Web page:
Bishop Bledsoe to be reassigned – but how?

No doubt about it: the UMC’s Judicial Council has overturned Bishop Earl Bledsoe’s involuntary retirement and said he must immediately be given an episcopal area to oversee. But how is that assignment to be made?

Bishop Earl Bledsoe

Head scratching could almost be heard around the South Central Jurisdiction.

“The circumstances before us are new ground,” said Bishop Janice Huie, president of the South Central Jurisdiction College of Bishops, in a brief, carefully worded statement.

The decision to retire Bishop Bledsoe involuntarily was made in July by the South Central Jurisdiction episcopacy committee, which concluded he had been ineffective in his four years as leader of the North Texas Conference and was unsuited to lead any conference in the jurisdiction.

By an overwhelming margin, delegates to the South Central Jurisdictional Conference affirmed the committee’s work.

Bishop Bledsoe appealed to the Judicial Council and, after a three-hour hearing on Friday, won. The council reinstated him, gave him back pay and ordered that he be given an episcopal area.

But just as the decision to retire a bishop involuntarily was unprecedented, so, apparently, is the task of assigning a reinstated bishop.

And there’s pressure to get it right, not least because the Judicial Council found “numerous errors” violating fair process in how the episcopacy committee handled the involuntary retirement decision. Errors, real or perceived, could land the whole matter back before Judicial Council, should someone choose to challenge how things play out.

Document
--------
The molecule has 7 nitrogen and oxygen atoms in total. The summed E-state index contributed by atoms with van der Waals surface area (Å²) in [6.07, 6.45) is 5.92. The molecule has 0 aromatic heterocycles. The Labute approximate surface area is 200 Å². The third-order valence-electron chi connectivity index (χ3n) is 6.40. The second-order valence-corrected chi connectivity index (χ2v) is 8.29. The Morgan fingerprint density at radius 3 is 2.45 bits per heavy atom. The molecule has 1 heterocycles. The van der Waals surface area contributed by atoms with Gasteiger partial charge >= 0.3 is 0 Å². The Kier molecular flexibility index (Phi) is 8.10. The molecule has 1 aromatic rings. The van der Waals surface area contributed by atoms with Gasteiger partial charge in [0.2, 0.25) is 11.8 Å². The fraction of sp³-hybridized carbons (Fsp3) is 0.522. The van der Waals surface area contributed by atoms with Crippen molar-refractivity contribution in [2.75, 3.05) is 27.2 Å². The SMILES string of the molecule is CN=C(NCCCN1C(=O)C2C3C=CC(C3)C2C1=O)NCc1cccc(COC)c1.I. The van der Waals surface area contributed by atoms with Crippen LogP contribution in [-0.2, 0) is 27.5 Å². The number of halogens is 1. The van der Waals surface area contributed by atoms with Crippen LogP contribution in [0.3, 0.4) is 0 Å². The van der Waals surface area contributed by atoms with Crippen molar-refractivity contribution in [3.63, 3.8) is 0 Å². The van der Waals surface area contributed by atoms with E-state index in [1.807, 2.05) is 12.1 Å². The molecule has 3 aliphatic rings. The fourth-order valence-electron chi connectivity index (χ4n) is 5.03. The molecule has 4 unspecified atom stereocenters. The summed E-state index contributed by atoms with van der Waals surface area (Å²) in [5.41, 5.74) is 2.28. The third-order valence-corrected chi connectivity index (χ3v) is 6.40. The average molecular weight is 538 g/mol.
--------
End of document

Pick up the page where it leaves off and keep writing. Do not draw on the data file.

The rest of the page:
Bishop Huie referred in her statement to the part of the Book of Discipline that deals with assigning of bishops. It notes that the jurisdictional episcopacy committee gets to recommend “for final action by the jurisdictional conference” where bishops are assigned.

So the same episcopacy committee that voted to retire Bishop Bledsoe presumably would convene and recommend where to assign him. And, again presumably, a special meeting of the jurisdictional conference would have to be called for delegates from the conference to approve that recommendation.

The Rev. David Severe, director of mission and administration of the South Central Jurisdiction, said a one-day special meeting of delegates from around the jurisdiction would probably cost $150,000 to $175,000. Some have suggested the meeting might be held via Skype, or that voting could occur online; but Dr. Severe said there’s no provision in the rules governing jurisdictional conferences for that to happen.

Who would call the meeting, set the date and determine the location? That too is an issue.

Dr. Severe said he expects the College of Bishops will be giving direction. But he noted that another group called the Jurisdictional Mission Council is responsible for governing decisions between jurisdictional conferences.

The Rev. Jim Welch of Kingwood UMC in Kingwood, Tex., leads that council, and also serves on the jurisdictional episcopacy committee.  Asked to sum up the situation, he sounded a lot like Bishop Huie.